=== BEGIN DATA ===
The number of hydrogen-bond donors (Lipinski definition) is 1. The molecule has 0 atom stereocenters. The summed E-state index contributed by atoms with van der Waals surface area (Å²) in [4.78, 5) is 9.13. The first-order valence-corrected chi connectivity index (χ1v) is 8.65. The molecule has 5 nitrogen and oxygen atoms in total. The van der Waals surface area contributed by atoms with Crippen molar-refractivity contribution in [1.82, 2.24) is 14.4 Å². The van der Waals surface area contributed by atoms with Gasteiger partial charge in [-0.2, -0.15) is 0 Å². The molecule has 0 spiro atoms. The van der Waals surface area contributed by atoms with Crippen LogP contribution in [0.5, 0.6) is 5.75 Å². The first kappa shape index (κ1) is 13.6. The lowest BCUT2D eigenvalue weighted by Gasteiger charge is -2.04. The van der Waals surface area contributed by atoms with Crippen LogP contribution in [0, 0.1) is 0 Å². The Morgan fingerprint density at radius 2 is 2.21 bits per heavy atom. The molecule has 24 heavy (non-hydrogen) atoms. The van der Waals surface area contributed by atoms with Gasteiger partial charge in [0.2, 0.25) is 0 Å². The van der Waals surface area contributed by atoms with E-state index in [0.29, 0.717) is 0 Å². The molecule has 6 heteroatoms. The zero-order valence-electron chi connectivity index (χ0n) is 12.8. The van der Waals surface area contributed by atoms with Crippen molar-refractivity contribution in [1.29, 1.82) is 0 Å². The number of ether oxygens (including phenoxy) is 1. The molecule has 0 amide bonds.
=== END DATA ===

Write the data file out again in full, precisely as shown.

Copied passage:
The number of hydrogen-bond donors (Lipinski definition) is 1. The molecule has 0 atom stereocenters. The summed E-state index contributed by atoms with van der Waals surface area (Å²) in [4.78, 5) is 9.13. The first-order valence-corrected chi connectivity index (χ1v) is 8.65. The molecule has 5 nitrogen and oxygen atoms in total. The van der Waals surface area contributed by atoms with Crippen molar-refractivity contribution in [1.82, 2.24) is 14.4 Å². The van der Waals surface area contributed by atoms with Gasteiger partial charge in [-0.2, -0.15) is 0 Å². The molecule has 0 spiro atoms. The van der Waals surface area contributed by atoms with Crippen LogP contribution in [0.5, 0.6) is 5.75 Å². The first kappa shape index (κ1) is 13.6. The lowest BCUT2D eigenvalue weighted by Gasteiger charge is -2.04. The van der Waals surface area contributed by atoms with Crippen LogP contribution in [0, 0.1) is 0 Å². The Morgan fingerprint density at radius 2 is 2.21 bits per heavy atom. The molecule has 24 heavy (non-hydrogen) atoms. The van der Waals surface area contributed by atoms with Gasteiger partial charge in [0.2, 0.25) is 0 Å². The van der Waals surface area contributed by atoms with E-state index in [0.29, 0.717) is 0 Å². The molecule has 6 heteroatoms. The zero-order valence-electron chi connectivity index (χ0n) is 12.8. The van der Waals surface area contributed by atoms with Crippen molar-refractivity contribution in [1.29, 1.82) is 0 Å². The number of ether oxygens (including phenoxy) is 1. The molecule has 0 amide bonds.